I’m typically not too taken by letter writing campaigns. However, I was recently sent an email asking for urgent action against the proposed surface mine that would affect Blair Mountain, where the largest uprising in US labor history took place in 1921. If you have the time to print, sign, and send the form letter linked here or even write your own in the next few days (to be received by November 26), hopefully the WV Department of Environmental Protection will receive enough letters to think twice about issuing this permit.
The Aracoma Coal Company, a subsidiary of Massey Energy, is currently applying for a 554-acre surface mining permit that borders and intrudes into a section of the Blair Mountain battlefield. The application is in the public comment period, letters must be received by November 26th, and Friends of Blair Mountain is asking for your help in generating letters.
The group is pursuing a multi-faceted strategy in stopping this permit from being approved, and yall’s voices are essential. Below is all the information you’ll need to write a strong letter against this application being approved. Letters must be received no later than November 26, 2010.
Four main points:
– Blair Mountain battlefield, site of second largest insurrection in US history, is a major part of American culture.
– The Pine Fork surface mine would negatively impact both the battlefield and the viewshed area of the battlefield, both of which are protected due to the battlefield being eligible for the National Register of Historic Places.
– The area has not had any archaeological investigations undertaken, and has a high potential for containing significant archaeological resources. A full archaeological survey is needed to assess the extent of archaeological resources in the surface mine permit area.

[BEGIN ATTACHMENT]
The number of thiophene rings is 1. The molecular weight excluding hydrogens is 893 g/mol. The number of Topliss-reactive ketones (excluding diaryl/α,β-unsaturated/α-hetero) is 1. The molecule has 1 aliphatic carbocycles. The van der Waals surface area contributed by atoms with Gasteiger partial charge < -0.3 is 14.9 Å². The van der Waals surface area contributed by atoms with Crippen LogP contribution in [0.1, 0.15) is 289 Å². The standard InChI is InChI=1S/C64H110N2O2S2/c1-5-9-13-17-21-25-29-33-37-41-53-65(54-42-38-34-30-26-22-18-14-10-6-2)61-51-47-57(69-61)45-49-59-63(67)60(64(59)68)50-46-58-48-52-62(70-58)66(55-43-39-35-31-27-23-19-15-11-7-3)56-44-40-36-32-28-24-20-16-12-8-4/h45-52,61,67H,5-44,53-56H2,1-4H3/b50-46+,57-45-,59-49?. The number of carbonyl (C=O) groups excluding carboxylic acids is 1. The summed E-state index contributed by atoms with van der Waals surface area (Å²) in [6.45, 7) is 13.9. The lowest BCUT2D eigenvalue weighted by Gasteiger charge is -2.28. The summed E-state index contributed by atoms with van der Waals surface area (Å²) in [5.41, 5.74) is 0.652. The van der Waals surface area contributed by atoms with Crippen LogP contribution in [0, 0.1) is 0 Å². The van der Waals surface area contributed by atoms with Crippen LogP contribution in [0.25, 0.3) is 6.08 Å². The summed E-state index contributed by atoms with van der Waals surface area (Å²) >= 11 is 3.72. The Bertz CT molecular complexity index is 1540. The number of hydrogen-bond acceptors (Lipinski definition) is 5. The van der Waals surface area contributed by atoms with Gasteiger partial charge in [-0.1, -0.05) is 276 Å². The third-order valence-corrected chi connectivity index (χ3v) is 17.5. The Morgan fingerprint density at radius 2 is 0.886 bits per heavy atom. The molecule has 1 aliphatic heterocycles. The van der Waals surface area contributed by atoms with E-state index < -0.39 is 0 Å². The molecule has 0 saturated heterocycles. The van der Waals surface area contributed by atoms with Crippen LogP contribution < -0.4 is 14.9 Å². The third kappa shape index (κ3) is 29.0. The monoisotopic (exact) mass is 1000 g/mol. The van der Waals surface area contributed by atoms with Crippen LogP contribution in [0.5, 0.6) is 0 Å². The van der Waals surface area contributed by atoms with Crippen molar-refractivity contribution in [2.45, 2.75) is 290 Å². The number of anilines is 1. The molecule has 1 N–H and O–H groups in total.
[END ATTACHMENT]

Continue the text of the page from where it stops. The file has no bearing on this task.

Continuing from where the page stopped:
– With all the other mines in the area, the overall cumulative impact on the Blair Mountain battlefield and surrounding landscape would be severe. Because the topography is integral to understanding the combatant’s movements, it is an archaeological ‘artifact’ in itself and should be protected.
Personal letters are always better, with your own perspective and reasons why you disagree with the permit being issued. But we know that time is limited, and writing letters can be a pain. For those who would rather send a form letter they can print out and sign, then click here.
Letters must include the applicant’s name (Aracoma Coal Company, Inc.) and the application number (S-5035-08). See example here. Letters must arrive no later than Nov. 26, 2010, and should be sent to:
WV DEP Division of Mining and Reclamation
1101 George Kostas Dr.
Logan, WV 25601
Like I said, I’m typically a bit cynical about letter writing, but this site is tremendously important both in terms of historical memory and in its archaeological potential. Anything that can be done to protect Blair Mountain should be, and if letter writing is where we start, I think it’s frankly stupid not to contribute.
Here’s a segment from my paper on WV labor history discussing the Battle of Blair Mountain: